For DevSecOps leaders, 2021 will be the year of the open source supply chain attack. It’s already starting, in fact. On January 7, security researchers at Sonatype identified three malicious Java components in the Maven Central repository. The components had identical names to reputable components. Then on January 20, the same research team found three more compromised packages in the node package manager (NPM). In all cases, these malicious components had nearly identical names to common Java and NPM packages.
The bad packages were downloaded thousands of times before they were removed, compromising the open source software supply chain. Such incidents are increasingly common. The practice of intentionally or unintentionally deploying poorly vetted code — we call it shadow code — is inevitable. Shadow code happens when developers include third-party software code in applications without approval or sufficient safety validations. Developers do this for the same reason that they use libraries and other components – it is quicker than writing the functionality from scratch. Often, these components offload compute-intensive or specialized features. Some examples are shopping cart software, payment systems or responsive design requirements. Sometimes, too, developers mistakenly include shadow code that is fake, but has a similar name (this is referred to as typosquatting), like the examples we described above.
Shadow code, plus a growing reliance on open source, magnifies the security risk and attracts more bad actors. Modern applications are composed of anywhere from 50% to 90% open source code, depending on the code audit. Rapid code iterations make it impossible for security reviews to police all code changes and dependencies. With many open source libraries containing hundreds of internal dependencies, even the best-automated code checking tools cannot keep up.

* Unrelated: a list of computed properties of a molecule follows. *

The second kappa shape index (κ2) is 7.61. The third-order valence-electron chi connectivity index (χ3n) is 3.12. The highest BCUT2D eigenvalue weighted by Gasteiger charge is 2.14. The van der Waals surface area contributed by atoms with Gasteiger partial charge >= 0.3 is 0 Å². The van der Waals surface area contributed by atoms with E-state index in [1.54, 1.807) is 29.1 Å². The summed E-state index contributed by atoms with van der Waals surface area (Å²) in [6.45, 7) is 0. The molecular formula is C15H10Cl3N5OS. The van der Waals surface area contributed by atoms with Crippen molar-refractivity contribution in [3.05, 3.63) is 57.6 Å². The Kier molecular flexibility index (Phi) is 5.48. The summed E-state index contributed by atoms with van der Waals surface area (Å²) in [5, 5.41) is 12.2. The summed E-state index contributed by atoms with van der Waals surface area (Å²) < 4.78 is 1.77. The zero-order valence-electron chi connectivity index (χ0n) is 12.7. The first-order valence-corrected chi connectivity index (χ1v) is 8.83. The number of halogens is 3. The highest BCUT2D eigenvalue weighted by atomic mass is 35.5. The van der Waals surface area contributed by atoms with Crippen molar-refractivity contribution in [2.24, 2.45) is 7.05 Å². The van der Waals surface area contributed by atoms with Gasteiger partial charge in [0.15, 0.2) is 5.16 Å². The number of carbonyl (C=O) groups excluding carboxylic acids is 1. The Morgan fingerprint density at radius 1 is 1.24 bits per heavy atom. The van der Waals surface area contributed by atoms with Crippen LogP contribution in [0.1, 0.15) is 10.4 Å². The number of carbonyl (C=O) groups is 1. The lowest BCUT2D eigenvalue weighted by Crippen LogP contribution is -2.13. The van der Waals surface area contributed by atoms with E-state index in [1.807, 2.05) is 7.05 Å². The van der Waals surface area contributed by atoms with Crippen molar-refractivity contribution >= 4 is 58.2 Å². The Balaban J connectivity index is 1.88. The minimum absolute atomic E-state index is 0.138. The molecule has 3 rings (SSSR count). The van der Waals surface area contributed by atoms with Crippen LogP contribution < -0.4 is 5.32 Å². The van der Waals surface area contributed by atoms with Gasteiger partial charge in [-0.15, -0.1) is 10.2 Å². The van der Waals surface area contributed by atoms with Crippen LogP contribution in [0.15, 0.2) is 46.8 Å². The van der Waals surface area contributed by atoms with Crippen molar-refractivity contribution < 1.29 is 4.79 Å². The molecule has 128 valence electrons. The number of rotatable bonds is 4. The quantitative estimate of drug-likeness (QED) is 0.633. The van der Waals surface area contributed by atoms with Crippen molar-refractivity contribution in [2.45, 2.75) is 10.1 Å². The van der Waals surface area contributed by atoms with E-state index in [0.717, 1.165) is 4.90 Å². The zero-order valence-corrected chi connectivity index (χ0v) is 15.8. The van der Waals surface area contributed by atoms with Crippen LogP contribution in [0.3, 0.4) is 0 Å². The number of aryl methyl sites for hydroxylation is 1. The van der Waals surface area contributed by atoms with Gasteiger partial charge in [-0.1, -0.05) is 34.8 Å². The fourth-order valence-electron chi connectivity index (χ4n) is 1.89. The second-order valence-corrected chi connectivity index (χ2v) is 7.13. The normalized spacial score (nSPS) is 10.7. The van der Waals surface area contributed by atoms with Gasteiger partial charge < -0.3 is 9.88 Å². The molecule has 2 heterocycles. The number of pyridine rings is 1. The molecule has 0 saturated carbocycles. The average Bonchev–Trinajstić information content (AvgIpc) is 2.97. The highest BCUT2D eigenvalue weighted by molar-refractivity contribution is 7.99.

How Shadow Code and Supply Chain Attacks Play Off Each Other
The compounding risks of shadow code and supply chain attacks are one of the most pressing issues that will face DevOps and DevSecOps teams in the coming year. Security researchers at Sonatype tracked a 430% increase in supply chain attacks against 24,000 open source software components in 2020. The report blamed the growth of these types of attacks on two factors; first, DevOps teams are increasing code velocity to accelerate time to market. Second, security teams are responding to traditional zero-day vulnerabilities more quickly, shortening the window for exploits. Combined, the two factors encourage more supply chain attacks.
Attacking the Modern Extended Software Supply Chain
In modern web applications, most front-end and middleware application code comes from third-parties. Some is proprietary, but most code is open source, due to cost considerations. Open source component source code is a massive attack surface that is often poorly monitored, measured and inventoried. DevSecOps teams should create plans to reduce the impact of these attacks in 2021 and beyond.
Because supply chain attacks are often used either as launch pads for other attacks or to steal sensitive information, the business and financial risk from these compromises is considerable. In its annual “Cost of Breach” survey, IBM found that the average data breach cost $3.8 million and required 280 days to fully contain.
Supply chain attacks are likely an even more expensive subset of attack, due to several factors. Because they take advantage of trusted relationships, these attacks may go undetected for months or even years. Supply chain attacks also tend to be sophisticated and target an organization’s most valuable assets.
Evidence is emerging of coordinated attacks attempting to take advantage of supply chain weaknesses at the same time. Multiple attackers have targeted known users of vulnerable and end-of-life (EOL’d) versions of the online shopping platform Magento (aka Magecart attacks). We suspect that advanced hacking groups are either running the same scanning software packages to identify vulnerable targets, or are buying lists of viable targets via the dark web.